|Poised for imminent relocation|
General selling options for flower growers as far as I can see are: direct to customers either as individual orders or at markets and fairs; wholesale to market or florists; to shops as bunches for resale; to establishments such as hair salons, bed & breakfasts, restaurants/cafes for prettifying their premises. All of which give different levels of returns, of course.
|Early summer mixed bunches ready for sale|
I have to concentrate on finding retail outlets to sell on bunches or places who want to use fresh flowers on their premises and on getting my name known in the local area for direct sales. These may be the most difficult options as I have to do all the legwork, getting posters and flyers out into the world, passing on business cards, giving away freebies to friends and visiting what I think are businesses who fit the customer profile. Many people say how pretty the flowers are, how interesting the business sounds and wish me good luck but 99.9% of the time the compliments don't translate into sales, regular or one-off. Which is a little disheartening. It doesn't help that the product has such a short shelf life, I suppose. However, last week I had two orders for bouquets, one from a previous business card & freebie recipient and the other from a person who'd bought a bunch of my flowers at the local shop I sell to. Which is more than a little encouraging!
|A precious direct sale!|
|A wonky stemmed bunch posing by the back gate|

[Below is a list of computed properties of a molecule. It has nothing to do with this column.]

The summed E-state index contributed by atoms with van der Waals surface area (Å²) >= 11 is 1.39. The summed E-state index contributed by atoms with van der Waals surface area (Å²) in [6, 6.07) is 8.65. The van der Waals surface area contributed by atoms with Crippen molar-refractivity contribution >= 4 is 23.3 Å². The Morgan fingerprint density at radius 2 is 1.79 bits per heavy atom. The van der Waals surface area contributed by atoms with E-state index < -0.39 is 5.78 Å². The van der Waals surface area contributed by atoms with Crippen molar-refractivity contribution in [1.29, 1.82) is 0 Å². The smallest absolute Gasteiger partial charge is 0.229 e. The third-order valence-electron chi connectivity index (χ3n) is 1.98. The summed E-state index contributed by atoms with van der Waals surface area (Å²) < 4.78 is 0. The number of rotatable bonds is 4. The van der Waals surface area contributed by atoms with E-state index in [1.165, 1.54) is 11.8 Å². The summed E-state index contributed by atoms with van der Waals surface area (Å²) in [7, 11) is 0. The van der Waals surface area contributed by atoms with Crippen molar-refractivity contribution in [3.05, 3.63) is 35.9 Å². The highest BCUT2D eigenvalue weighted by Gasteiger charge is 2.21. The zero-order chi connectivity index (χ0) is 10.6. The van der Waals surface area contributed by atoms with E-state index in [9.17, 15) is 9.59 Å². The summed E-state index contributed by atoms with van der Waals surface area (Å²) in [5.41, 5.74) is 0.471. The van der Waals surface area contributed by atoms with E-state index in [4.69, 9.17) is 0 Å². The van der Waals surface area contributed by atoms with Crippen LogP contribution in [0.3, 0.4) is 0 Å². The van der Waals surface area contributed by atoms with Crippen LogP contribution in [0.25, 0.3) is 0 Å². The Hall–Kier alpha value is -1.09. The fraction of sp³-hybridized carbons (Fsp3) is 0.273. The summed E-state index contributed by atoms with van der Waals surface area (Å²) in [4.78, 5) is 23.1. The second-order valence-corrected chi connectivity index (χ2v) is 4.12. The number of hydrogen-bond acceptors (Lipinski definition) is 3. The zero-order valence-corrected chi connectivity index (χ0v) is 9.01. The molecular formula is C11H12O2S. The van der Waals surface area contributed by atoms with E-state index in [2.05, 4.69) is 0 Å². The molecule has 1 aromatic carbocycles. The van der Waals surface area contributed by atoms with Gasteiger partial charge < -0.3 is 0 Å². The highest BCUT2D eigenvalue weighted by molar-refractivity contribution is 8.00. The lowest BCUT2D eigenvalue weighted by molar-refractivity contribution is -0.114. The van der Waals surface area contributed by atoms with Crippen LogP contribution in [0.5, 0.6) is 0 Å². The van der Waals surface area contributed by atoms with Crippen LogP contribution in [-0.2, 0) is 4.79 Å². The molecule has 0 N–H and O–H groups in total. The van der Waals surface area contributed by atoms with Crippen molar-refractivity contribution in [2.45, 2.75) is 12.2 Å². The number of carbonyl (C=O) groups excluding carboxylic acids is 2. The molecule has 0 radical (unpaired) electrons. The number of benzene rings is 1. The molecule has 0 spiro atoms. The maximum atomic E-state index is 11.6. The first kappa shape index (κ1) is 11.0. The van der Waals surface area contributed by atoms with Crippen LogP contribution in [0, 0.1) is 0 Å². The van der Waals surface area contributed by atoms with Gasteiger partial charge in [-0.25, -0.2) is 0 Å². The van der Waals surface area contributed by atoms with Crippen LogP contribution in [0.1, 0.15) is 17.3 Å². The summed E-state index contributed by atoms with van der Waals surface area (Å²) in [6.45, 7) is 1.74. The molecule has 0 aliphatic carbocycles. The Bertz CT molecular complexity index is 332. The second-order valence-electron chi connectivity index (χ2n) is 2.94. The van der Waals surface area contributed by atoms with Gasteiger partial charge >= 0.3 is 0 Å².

I also have to consider the market I'm selling to. My corner sweet shop takes a few bunches of sweet peas two or three times a week for which I charge a minimal price because it's no effort for me to deliver and because it's a local corner shop - people don't go in to spend big money. The wholefood shop likes stocking my flowers because they're attractive outside the shop but there is a limit to how much the shopkeeper is prepared to pay because he knows how much he can sell a bunch of flowers on for. In direct sales it's hard to know what to charge. I'm not a florist so I can't charge florist prices and anyway, the point is that I am a local grower selling to the local area. It may well be that I underprice and overfill but so be it! I'd rather people were happy with getting value for money and maybe that will encourage word of mouth growth of business.
While I ponder on all this, this song from the distant past seems suddenly relevant : If I grew them, who would buy my sweet red roses?